“[At Hunter Camps for senior executives,] Harrison wanted the campers to internalise his key principles – provide service, control costs, utilise assets properly, concentrate on people, and not get anybody hurt. He didn’t necessarily want the smartest people in the world, he wanted the hardest working people in the world.”
“[He wanted attendees at Hunter Camps] to be passionate, arguing that people – employees – were dying to do something that mattered, to be inspired. ‘Just care’, he pleaded. He told the room he viewed Hunter Camps as the most important thing he could do at the railroad – changing the culture.”
“Among the factors highest on Harrison’s list was culture. CSX, he said, was the sum of putting together more previous railroads than any of the other Class 1’s. ‘We don’t have a culture.’, he said. ‘We have about nineteen.’ As a result, he said staff ‘don’t know where they belong.’ To enact cultural change, Hunter Camps would be revived.’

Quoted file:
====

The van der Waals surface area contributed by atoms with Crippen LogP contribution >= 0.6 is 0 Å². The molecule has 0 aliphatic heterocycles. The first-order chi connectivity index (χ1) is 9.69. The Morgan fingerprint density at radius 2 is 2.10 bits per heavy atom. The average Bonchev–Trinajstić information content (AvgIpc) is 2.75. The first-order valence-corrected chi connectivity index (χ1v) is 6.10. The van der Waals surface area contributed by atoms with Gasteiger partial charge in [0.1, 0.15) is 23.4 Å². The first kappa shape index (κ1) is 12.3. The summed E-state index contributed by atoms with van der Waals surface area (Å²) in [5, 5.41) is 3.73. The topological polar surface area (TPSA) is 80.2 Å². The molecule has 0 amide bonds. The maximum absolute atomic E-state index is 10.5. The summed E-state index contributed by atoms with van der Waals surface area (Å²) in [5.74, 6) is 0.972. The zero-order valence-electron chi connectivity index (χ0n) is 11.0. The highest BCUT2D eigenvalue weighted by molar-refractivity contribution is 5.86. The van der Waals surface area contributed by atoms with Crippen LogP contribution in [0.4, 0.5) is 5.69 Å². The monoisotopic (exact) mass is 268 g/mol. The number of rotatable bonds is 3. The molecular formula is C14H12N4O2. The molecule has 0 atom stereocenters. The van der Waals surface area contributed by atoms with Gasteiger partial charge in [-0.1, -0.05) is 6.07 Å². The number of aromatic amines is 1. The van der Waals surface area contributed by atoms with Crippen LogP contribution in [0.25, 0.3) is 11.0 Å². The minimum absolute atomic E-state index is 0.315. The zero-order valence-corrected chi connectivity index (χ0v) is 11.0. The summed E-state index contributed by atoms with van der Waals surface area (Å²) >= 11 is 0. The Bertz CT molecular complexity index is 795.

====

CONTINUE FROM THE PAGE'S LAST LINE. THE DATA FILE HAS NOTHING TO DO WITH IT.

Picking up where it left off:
Industry Structure & Change
“Harrison was a ‘change agent,’ and the status quo, while comfortable for most people, was uncomfortable with him. Railroads, Gray [CN Board Member] said, were ‘slow to adapt’. The industry had not evolved for a generation. Given that the sector was ripe to be whipped into shape, he said it was inevitable that someone like Hunter Harrison would come along eventually. ‘I’d never seen anybody who was more appropriate for the time and the changes required than Hunter.”
“Harrison quoted the former chief of staff of the US Army, General Eric Shinseki: “If you don’t like change, you are going to like irrelevance even less.” He pointed no further than the cassette tape and the compact disc. As for those who say businesses just mature and get commoditised, Harrison wrote in one of his manuals, “this is simply the excuse of losers… Time after time, people and organisations entered stable, mature markets and turned them on their ears. Haagen-Daazs did it with ice-cream, Starbucks did it with coffee, and Canadian National keeps doing it again and again with railroads.’